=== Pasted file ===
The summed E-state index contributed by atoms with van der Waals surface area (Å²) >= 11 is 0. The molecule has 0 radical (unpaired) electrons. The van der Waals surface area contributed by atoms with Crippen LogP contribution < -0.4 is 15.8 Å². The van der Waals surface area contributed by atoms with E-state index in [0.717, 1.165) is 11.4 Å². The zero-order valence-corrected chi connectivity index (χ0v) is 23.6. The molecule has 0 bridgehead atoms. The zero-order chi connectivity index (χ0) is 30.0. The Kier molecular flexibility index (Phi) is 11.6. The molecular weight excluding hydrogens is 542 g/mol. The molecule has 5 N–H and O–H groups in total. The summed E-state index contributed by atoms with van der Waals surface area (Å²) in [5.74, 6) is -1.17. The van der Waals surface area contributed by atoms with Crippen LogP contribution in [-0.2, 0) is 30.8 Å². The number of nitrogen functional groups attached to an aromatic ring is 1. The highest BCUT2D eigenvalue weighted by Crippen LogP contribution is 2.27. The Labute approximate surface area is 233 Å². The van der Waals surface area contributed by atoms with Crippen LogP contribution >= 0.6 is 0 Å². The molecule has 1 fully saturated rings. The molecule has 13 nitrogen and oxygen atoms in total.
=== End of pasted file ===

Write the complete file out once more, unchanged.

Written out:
The summed E-state index contributed by atoms with van der Waals surface area (Å²) >= 11 is 0. The molecule has 0 radical (unpaired) electrons. The van der Waals surface area contributed by atoms with Crippen LogP contribution < -0.4 is 15.8 Å². The van der Waals surface area contributed by atoms with E-state index in [0.717, 1.165) is 11.4 Å². The zero-order valence-corrected chi connectivity index (χ0v) is 23.6. The molecule has 0 bridgehead atoms. The zero-order chi connectivity index (χ0) is 30.0. The Kier molecular flexibility index (Phi) is 11.6. The molecular weight excluding hydrogens is 542 g/mol. The molecule has 5 N–H and O–H groups in total. The summed E-state index contributed by atoms with van der Waals surface area (Å²) in [5.74, 6) is -1.17. The van der Waals surface area contributed by atoms with Crippen LogP contribution in [-0.2, 0) is 30.8 Å². The number of nitrogen functional groups attached to an aromatic ring is 1. The highest BCUT2D eigenvalue weighted by Crippen LogP contribution is 2.27. The Labute approximate surface area is 233 Å². The van der Waals surface area contributed by atoms with Crippen LogP contribution >= 0.6 is 0 Å². The molecule has 1 fully saturated rings. The molecule has 13 nitrogen and oxygen atoms in total.